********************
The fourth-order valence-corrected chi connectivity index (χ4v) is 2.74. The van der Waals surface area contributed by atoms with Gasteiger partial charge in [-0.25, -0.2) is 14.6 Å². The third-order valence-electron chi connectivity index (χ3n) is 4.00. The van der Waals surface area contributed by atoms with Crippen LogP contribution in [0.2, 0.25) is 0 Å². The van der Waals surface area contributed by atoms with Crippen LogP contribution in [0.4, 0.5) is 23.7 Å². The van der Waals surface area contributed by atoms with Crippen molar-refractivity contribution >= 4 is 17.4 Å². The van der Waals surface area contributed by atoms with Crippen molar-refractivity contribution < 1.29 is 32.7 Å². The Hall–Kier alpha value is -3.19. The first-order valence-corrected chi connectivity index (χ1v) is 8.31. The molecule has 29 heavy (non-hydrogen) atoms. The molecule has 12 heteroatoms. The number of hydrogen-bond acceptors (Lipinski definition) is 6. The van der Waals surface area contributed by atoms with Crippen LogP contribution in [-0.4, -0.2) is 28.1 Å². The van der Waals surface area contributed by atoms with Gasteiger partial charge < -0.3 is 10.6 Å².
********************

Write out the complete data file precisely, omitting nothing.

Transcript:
The fourth-order valence-corrected chi connectivity index (χ4v) is 2.74. The van der Waals surface area contributed by atoms with Gasteiger partial charge in [-0.25, -0.2) is 14.6 Å². The third-order valence-electron chi connectivity index (χ3n) is 4.00. The van der Waals surface area contributed by atoms with Crippen LogP contribution in [0.2, 0.25) is 0 Å². The van der Waals surface area contributed by atoms with Crippen LogP contribution in [0.4, 0.5) is 23.7 Å². The van der Waals surface area contributed by atoms with Crippen molar-refractivity contribution >= 4 is 17.4 Å². The van der Waals surface area contributed by atoms with Crippen molar-refractivity contribution < 1.29 is 32.7 Å². The Hall–Kier alpha value is -3.19. The first-order valence-corrected chi connectivity index (χ1v) is 8.31. The molecule has 29 heavy (non-hydrogen) atoms. The molecule has 12 heteroatoms. The number of hydrogen-bond acceptors (Lipinski definition) is 6. The van der Waals surface area contributed by atoms with Crippen LogP contribution in [-0.4, -0.2) is 28.1 Å². The van der Waals surface area contributed by atoms with Gasteiger partial charge < -0.3 is 10.6 Å².